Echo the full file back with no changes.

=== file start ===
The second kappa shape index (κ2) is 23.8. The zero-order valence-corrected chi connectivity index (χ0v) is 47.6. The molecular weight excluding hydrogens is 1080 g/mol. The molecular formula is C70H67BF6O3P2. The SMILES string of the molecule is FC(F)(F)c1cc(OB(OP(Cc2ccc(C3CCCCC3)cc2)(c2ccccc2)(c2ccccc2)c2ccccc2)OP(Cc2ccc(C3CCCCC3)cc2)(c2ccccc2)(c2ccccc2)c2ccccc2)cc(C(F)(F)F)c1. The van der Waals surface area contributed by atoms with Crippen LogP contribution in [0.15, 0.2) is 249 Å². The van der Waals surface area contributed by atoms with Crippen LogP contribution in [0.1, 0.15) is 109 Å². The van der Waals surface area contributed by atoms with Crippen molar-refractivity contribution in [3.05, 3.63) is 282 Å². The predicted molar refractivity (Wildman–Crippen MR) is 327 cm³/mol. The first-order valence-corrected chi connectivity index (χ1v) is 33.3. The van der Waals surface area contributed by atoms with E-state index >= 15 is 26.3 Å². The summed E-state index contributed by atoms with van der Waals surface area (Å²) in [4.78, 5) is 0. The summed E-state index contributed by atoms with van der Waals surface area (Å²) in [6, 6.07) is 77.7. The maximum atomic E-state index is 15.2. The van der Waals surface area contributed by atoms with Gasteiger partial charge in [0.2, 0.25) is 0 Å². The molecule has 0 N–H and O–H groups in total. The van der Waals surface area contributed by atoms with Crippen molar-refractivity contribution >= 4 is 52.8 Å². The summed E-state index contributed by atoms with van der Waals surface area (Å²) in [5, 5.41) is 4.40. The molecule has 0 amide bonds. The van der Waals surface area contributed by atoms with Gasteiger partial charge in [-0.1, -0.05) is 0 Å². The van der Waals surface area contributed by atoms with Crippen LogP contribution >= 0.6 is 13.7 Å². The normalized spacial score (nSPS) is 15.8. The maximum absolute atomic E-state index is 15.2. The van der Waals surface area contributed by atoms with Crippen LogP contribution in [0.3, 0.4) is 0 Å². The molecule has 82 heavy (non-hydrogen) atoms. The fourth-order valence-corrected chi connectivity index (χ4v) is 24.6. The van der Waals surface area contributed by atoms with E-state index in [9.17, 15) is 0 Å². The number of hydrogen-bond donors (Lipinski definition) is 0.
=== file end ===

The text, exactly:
The second kappa shape index (κ2) is 23.8. The zero-order valence-corrected chi connectivity index (χ0v) is 47.6. The molecular weight excluding hydrogens is 1080 g/mol. The molecular formula is C70H67BF6O3P2. The SMILES string of the molecule is FC(F)(F)c1cc(OB(OP(Cc2ccc(C3CCCCC3)cc2)(c2ccccc2)(c2ccccc2)c2ccccc2)OP(Cc2ccc(C3CCCCC3)cc2)(c2ccccc2)(c2ccccc2)c2ccccc2)cc(C(F)(F)F)c1. The van der Waals surface area contributed by atoms with Crippen LogP contribution in [0.15, 0.2) is 249 Å². The van der Waals surface area contributed by atoms with Crippen LogP contribution in [0.1, 0.15) is 109 Å². The van der Waals surface area contributed by atoms with Crippen molar-refractivity contribution in [3.05, 3.63) is 282 Å². The predicted molar refractivity (Wildman–Crippen MR) is 327 cm³/mol. The first-order valence-corrected chi connectivity index (χ1v) is 33.3. The van der Waals surface area contributed by atoms with E-state index >= 15 is 26.3 Å². The summed E-state index contributed by atoms with van der Waals surface area (Å²) in [4.78, 5) is 0. The summed E-state index contributed by atoms with van der Waals surface area (Å²) in [6, 6.07) is 77.7. The maximum atomic E-state index is 15.2. The van der Waals surface area contributed by atoms with Gasteiger partial charge in [0.2, 0.25) is 0 Å². The molecule has 0 N–H and O–H groups in total. The van der Waals surface area contributed by atoms with Crippen molar-refractivity contribution >= 4 is 52.8 Å². The summed E-state index contributed by atoms with van der Waals surface area (Å²) in [5, 5.41) is 4.40. The molecule has 0 amide bonds. The van der Waals surface area contributed by atoms with Gasteiger partial charge in [-0.1, -0.05) is 0 Å². The van der Waals surface area contributed by atoms with Crippen LogP contribution >= 0.6 is 13.7 Å². The normalized spacial score (nSPS) is 15.8. The maximum absolute atomic E-state index is 15.2. The van der Waals surface area contributed by atoms with Crippen LogP contribution in [0.3, 0.4) is 0 Å². The molecule has 82 heavy (non-hydrogen) atoms. The fourth-order valence-corrected chi connectivity index (χ4v) is 24.6. The van der Waals surface area contributed by atoms with E-state index in [9.17, 15) is 0 Å². The number of hydrogen-bond donors (Lipinski definition) is 0.